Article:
Myclobutanil was evaluated by the JMPR in 1992 (FAO/WHO 1993a). An ADI of 0-0.03 mg/kg bw was allocated based on a NOEL of 2.5 mg/kg bw in a 2-year rat study and many effects on the male reproductive system at [greater than or equal to] 10 mg/kg bw. Reduced testis weight, testis atrophy, reduced or absent spermatid production, necrotic epididymis, and atrophy of the prostate were observed with increasing doses.

Penconazole was evaluated by the JMPR in 1992 (FAO/WHO 1993b). An ADI of 0-0.03 mg/kg bw was allocated based on a NOEL of 3 mg/kg bw and reduced testis weight with atrophic changes at [greater than or equal to] 17 mg/kg bw in a 1-year dog study. In long-term studies, increased prostate weights were observed in mice at [greater than or equal to] 9.8 mg/kg bw and in rat testis at 202 mg/kg bw. In a two-generation rat study, relative ovary weights were increased at [greater than or equal to] 125 mg/kg bw. At the maternotoxic level of 500 mg/kg bw, penconazole was also fetotoxic.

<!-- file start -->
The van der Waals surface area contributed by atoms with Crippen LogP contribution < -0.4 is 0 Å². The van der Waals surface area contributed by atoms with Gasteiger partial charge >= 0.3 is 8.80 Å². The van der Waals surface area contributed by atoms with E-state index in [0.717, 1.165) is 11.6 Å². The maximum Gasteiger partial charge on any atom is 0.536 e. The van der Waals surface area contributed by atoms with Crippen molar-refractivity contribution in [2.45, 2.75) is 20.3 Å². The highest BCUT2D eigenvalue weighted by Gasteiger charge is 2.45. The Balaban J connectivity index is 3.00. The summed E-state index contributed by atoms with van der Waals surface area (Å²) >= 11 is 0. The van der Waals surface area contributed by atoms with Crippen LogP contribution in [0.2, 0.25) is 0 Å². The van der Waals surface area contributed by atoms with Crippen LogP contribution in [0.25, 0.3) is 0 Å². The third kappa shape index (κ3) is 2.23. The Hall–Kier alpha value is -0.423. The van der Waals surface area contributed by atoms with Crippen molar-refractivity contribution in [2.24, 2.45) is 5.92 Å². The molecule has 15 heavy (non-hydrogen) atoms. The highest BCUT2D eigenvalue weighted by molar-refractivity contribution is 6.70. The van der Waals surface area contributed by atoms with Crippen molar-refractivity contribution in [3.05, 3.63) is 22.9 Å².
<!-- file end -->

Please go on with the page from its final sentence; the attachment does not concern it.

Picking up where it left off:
Prochloraz was evaluated by the JMPR in 2001 (FAO/WHO 2002). An ADI of 0-0.01 mg/kg bw was allocated based on a NOEL of 1.3 mg/kg bw and liver effects at [greater than or equal to] 5 mg/kg bw in a 2-year rat study. In a 90-day rat study, ovary and thyroid weights were increased in females at [greater than or equal to] 6 mg/kg bw. In a 90-day dog study, reduced testis and prostate weights were observed at [greater than or equal to] 7 mg/kg bw. In a rat reproduction study, at [greater than or equal to] 27 mg/kg bw a tendency to prolonged gestation, increased total litter losses, smaller litter sizes, and increased pup mortality was observed. In trout, 25 nM (9.4 [micro]g/L) prochloraz impaired the spermatogenesis (Le Gac et al. 2001).

Propiconazole was evaluated by the JMPR in 1987 (FAO/WHO 1988). An ADI of 0-0.04 mg/kg bw was allocated based on a NOEL of 4 mg/kg bw slight effects on the liver and hematology parameters at [greater than or equal to] 20 mg/kg bw in a 2-year rat study. In a rat reproduction study, reduced testis and epididymis weights in pups were observed at [greater than or equal to] 21 mg/kg bw. However, testis weights of rats were increased at 256 mg/kg bw in a short-term study.